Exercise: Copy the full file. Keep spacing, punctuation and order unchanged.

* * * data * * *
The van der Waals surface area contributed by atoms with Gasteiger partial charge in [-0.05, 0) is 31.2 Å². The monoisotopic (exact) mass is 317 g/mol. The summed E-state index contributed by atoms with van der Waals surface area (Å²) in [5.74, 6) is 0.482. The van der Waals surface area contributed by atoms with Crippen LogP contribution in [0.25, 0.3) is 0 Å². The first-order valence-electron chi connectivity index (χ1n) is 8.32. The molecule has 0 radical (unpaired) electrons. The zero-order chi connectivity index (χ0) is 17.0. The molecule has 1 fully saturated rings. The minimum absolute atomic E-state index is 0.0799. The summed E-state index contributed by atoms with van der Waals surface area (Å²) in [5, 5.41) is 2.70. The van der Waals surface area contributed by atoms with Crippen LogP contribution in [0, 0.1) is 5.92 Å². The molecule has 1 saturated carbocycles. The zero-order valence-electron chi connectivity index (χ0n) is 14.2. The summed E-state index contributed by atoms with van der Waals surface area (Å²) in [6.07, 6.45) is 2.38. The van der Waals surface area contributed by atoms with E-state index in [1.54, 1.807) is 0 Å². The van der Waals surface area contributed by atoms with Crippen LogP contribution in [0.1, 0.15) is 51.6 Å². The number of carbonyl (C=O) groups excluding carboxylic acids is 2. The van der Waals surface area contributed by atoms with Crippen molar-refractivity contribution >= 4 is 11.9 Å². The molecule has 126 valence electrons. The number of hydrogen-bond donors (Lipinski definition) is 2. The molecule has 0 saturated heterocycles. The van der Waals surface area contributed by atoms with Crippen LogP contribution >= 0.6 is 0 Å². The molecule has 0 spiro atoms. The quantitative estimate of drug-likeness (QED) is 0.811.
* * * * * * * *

The van der Waals surface area contributed by atoms with Gasteiger partial charge in [-0.05, 0) is 31.2 Å². The monoisotopic (exact) mass is 317 g/mol. The summed E-state index contributed by atoms with van der Waals surface area (Å²) in [5.74, 6) is 0.482. The van der Waals surface area contributed by atoms with Crippen LogP contribution in [0.25, 0.3) is 0 Å². The first-order valence-electron chi connectivity index (χ1n) is 8.32. The molecule has 0 radical (unpaired) electrons. The zero-order chi connectivity index (χ0) is 17.0. The molecule has 1 fully saturated rings. The minimum absolute atomic E-state index is 0.0799. The summed E-state index contributed by atoms with van der Waals surface area (Å²) in [5, 5.41) is 2.70. The van der Waals surface area contributed by atoms with Crippen LogP contribution in [0, 0.1) is 5.92 Å². The molecule has 1 saturated carbocycles. The zero-order valence-electron chi connectivity index (χ0n) is 14.2. The summed E-state index contributed by atoms with van der Waals surface area (Å²) in [6.07, 6.45) is 2.38. The van der Waals surface area contributed by atoms with E-state index in [1.54, 1.807) is 0 Å². The van der Waals surface area contributed by atoms with Crippen LogP contribution in [0.1, 0.15) is 51.6 Å². The number of carbonyl (C=O) groups excluding carboxylic acids is 2. The van der Waals surface area contributed by atoms with Crippen molar-refractivity contribution >= 4 is 11.9 Å². The molecule has 126 valence electrons. The number of hydrogen-bond donors (Lipinski definition) is 2. The molecule has 0 saturated heterocycles. The van der Waals surface area contributed by atoms with Crippen LogP contribution >= 0.6 is 0 Å². The molecule has 0 spiro atoms. The quantitative estimate of drug-likeness (QED) is 0.811.